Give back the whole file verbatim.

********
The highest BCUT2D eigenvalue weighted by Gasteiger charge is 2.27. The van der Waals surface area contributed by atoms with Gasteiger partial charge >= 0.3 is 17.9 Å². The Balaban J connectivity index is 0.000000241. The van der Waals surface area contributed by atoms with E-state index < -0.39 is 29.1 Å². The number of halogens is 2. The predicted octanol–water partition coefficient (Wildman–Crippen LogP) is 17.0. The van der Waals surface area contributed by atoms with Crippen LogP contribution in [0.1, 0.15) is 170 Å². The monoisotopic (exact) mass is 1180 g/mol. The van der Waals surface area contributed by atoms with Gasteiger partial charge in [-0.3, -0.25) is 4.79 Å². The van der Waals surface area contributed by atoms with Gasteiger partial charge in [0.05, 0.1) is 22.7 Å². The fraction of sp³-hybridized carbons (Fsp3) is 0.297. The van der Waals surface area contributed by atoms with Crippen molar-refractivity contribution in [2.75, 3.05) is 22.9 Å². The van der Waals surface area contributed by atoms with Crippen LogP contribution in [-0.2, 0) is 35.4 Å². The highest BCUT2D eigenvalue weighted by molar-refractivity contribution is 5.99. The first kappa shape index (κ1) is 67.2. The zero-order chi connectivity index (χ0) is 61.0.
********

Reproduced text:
The highest BCUT2D eigenvalue weighted by Gasteiger charge is 2.27. The van der Waals surface area contributed by atoms with Gasteiger partial charge >= 0.3 is 17.9 Å². The Balaban J connectivity index is 0.000000241. The van der Waals surface area contributed by atoms with E-state index < -0.39 is 29.1 Å². The number of halogens is 2. The predicted octanol–water partition coefficient (Wildman–Crippen LogP) is 17.0. The van der Waals surface area contributed by atoms with Crippen LogP contribution in [0.1, 0.15) is 170 Å². The monoisotopic (exact) mass is 1180 g/mol. The van der Waals surface area contributed by atoms with Gasteiger partial charge in [-0.3, -0.25) is 4.79 Å². The van der Waals surface area contributed by atoms with Gasteiger partial charge in [0.05, 0.1) is 22.7 Å². The fraction of sp³-hybridized carbons (Fsp3) is 0.297. The van der Waals surface area contributed by atoms with Crippen molar-refractivity contribution in [2.75, 3.05) is 22.9 Å². The van der Waals surface area contributed by atoms with Crippen LogP contribution in [-0.2, 0) is 35.4 Å². The highest BCUT2D eigenvalue weighted by molar-refractivity contribution is 5.99. The first kappa shape index (κ1) is 67.2. The zero-order chi connectivity index (χ0) is 61.0.